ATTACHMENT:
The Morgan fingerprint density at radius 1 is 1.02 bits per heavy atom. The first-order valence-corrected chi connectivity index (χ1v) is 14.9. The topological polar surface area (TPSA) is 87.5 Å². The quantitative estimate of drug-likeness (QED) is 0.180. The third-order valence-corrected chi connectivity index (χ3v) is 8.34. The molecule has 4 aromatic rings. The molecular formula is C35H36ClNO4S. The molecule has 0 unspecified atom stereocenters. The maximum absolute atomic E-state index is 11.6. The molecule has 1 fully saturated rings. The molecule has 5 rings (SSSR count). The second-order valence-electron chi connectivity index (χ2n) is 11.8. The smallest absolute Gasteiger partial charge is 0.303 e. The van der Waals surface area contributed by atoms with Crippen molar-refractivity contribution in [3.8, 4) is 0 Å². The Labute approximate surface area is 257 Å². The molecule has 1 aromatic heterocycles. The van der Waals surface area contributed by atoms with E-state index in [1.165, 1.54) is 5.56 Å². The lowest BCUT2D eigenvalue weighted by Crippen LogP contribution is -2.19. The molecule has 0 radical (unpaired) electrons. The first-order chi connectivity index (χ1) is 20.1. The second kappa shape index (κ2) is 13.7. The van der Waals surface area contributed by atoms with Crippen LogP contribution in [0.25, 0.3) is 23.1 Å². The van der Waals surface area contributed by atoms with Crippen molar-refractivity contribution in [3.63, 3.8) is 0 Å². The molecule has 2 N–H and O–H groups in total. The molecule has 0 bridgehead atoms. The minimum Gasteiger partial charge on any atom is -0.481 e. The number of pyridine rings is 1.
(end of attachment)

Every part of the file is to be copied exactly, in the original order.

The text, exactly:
The Morgan fingerprint density at radius 1 is 1.02 bits per heavy atom. The first-order valence-corrected chi connectivity index (χ1v) is 14.9. The topological polar surface area (TPSA) is 87.5 Å². The quantitative estimate of drug-likeness (QED) is 0.180. The third-order valence-corrected chi connectivity index (χ3v) is 8.34. The molecule has 4 aromatic rings. The molecular formula is C35H36ClNO4S. The molecule has 0 unspecified atom stereocenters. The maximum absolute atomic E-state index is 11.6. The molecule has 1 fully saturated rings. The molecule has 5 rings (SSSR count). The second-order valence-electron chi connectivity index (χ2n) is 11.8. The smallest absolute Gasteiger partial charge is 0.303 e. The van der Waals surface area contributed by atoms with Crippen molar-refractivity contribution in [3.8, 4) is 0 Å². The Labute approximate surface area is 257 Å². The molecule has 1 aromatic heterocycles. The van der Waals surface area contributed by atoms with E-state index in [1.165, 1.54) is 5.56 Å². The lowest BCUT2D eigenvalue weighted by Crippen LogP contribution is -2.19. The molecule has 0 radical (unpaired) electrons. The first-order chi connectivity index (χ1) is 20.1. The second kappa shape index (κ2) is 13.7. The van der Waals surface area contributed by atoms with Crippen LogP contribution in [0.25, 0.3) is 23.1 Å². The van der Waals surface area contributed by atoms with Crippen molar-refractivity contribution in [3.63, 3.8) is 0 Å². The molecule has 2 N–H and O–H groups in total. The molecule has 0 bridgehead atoms. The minimum Gasteiger partial charge on any atom is -0.481 e. The number of pyridine rings is 1.